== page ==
She accused me of being pathetic and lying, and that I had purposely slammed my brakes to cause the accident, even though at the scene, we both independently reported a black SUV that cut me off.

The only reason she didn’t receive a ticket, the officer told me, was because we had the same story.


These emails continued through my blog, increasing each time in their nastiness. I never responded to her and I would even get follow-up emails asking why I hadn’t posted her comments.

Marcy contacted me several times in this manner over the next few months, ramping up her accusations and basically making my life a huge nightmare.

I was afraid, since my address was on the police report, that she would come after me. I hid at home, scared each time I saw a car like hers drive down our street. I had panic attacks regularly.


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The very thought of running into this woman practically had me in tears. I stayed at home as much as possible and stopped going out by myself.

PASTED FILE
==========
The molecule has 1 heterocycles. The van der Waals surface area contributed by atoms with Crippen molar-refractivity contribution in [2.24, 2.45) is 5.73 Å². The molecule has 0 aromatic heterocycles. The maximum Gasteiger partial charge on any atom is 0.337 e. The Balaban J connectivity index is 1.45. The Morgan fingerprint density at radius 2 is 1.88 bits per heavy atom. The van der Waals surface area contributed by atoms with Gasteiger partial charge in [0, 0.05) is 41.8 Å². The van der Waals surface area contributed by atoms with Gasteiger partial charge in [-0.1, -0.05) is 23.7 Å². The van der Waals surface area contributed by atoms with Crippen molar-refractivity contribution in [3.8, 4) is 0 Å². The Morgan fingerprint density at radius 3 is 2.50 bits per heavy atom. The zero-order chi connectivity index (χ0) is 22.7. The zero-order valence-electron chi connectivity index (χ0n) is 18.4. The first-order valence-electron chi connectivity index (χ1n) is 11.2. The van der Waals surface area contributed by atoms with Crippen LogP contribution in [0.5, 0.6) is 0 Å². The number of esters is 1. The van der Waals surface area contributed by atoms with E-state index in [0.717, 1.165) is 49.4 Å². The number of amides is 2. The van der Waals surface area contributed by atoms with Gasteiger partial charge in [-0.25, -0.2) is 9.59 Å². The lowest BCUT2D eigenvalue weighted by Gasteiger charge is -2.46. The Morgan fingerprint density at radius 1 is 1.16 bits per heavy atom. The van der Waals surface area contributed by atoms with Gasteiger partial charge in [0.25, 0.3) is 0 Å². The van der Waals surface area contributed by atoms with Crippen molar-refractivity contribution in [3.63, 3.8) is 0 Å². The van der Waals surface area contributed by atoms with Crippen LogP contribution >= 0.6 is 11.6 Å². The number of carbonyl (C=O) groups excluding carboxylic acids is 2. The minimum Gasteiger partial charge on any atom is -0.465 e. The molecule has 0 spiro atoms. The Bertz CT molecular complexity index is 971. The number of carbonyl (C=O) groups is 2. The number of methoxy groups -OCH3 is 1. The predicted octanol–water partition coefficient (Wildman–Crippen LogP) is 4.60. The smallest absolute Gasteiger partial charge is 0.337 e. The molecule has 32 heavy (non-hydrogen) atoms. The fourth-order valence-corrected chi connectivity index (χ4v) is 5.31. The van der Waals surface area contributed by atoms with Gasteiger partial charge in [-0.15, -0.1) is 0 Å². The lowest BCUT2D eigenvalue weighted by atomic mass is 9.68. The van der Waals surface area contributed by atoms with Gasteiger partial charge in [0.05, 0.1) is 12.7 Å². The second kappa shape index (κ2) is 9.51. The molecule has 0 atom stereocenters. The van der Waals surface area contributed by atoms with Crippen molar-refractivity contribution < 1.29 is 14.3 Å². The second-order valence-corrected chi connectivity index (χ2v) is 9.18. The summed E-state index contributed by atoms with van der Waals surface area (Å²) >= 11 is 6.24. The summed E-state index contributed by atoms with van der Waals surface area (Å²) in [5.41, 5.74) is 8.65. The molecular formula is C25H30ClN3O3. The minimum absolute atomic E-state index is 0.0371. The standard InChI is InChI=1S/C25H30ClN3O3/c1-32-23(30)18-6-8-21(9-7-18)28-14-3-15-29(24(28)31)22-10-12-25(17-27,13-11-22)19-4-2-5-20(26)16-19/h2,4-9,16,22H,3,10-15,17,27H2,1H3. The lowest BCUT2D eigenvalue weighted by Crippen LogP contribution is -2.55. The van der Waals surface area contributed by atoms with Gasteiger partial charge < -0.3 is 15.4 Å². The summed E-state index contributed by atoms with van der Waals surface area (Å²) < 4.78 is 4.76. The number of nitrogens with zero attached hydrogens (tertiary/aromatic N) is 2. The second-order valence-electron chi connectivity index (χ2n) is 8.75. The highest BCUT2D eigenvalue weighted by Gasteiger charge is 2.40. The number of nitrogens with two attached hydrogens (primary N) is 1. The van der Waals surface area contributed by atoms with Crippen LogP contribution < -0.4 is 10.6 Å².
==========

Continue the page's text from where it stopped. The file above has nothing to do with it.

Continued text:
Everyone in my family was worried that someone would show up at the house because we’d seen her Facebook posts where her friends suggested that she "should have hit me harder," or asked her if they needed to "do something."


She continued contacting me through my blog, an avenue I could not block her on. At some point, however, I realized she was revealing information that she had no business knowing.

I soon found out Marcy worked for the IT department at the very hospital I’d gone to. She’d suggested that she had spoken to the EMTs and the doctor who’d seen me, but her smug emails soon revealed something even more sinister: She'd broken into my medical files at the hospital.